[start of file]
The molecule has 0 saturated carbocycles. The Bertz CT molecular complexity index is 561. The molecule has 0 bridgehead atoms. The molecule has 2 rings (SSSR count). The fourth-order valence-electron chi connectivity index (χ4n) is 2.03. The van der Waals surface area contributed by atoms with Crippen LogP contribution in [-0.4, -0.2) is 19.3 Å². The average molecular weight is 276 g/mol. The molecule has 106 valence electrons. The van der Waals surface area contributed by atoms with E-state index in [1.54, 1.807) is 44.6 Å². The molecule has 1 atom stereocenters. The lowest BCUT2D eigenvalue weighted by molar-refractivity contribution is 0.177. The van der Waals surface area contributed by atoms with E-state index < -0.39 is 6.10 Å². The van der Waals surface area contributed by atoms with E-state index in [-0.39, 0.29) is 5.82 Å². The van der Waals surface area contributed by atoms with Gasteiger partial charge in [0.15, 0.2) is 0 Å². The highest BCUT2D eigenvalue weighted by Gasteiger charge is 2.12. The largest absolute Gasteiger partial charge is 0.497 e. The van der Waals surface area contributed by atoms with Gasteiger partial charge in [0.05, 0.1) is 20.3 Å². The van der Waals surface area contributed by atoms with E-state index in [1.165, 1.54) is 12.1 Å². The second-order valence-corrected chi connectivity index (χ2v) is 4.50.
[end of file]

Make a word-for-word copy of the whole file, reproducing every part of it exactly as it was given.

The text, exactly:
The molecule has 0 saturated carbocycles. The Bertz CT molecular complexity index is 561. The molecule has 0 bridgehead atoms. The molecule has 2 rings (SSSR count). The fourth-order valence-electron chi connectivity index (χ4n) is 2.03. The van der Waals surface area contributed by atoms with Crippen LogP contribution in [-0.4, -0.2) is 19.3 Å². The average molecular weight is 276 g/mol. The molecule has 106 valence electrons. The van der Waals surface area contributed by atoms with E-state index in [1.54, 1.807) is 44.6 Å². The molecule has 1 atom stereocenters. The lowest BCUT2D eigenvalue weighted by molar-refractivity contribution is 0.177. The van der Waals surface area contributed by atoms with E-state index < -0.39 is 6.10 Å². The van der Waals surface area contributed by atoms with E-state index in [-0.39, 0.29) is 5.82 Å². The van der Waals surface area contributed by atoms with Gasteiger partial charge in [0.15, 0.2) is 0 Å². The highest BCUT2D eigenvalue weighted by Gasteiger charge is 2.12. The largest absolute Gasteiger partial charge is 0.497 e. The van der Waals surface area contributed by atoms with Gasteiger partial charge in [0.05, 0.1) is 20.3 Å². The van der Waals surface area contributed by atoms with E-state index in [1.165, 1.54) is 12.1 Å². The second-order valence-corrected chi connectivity index (χ2v) is 4.50.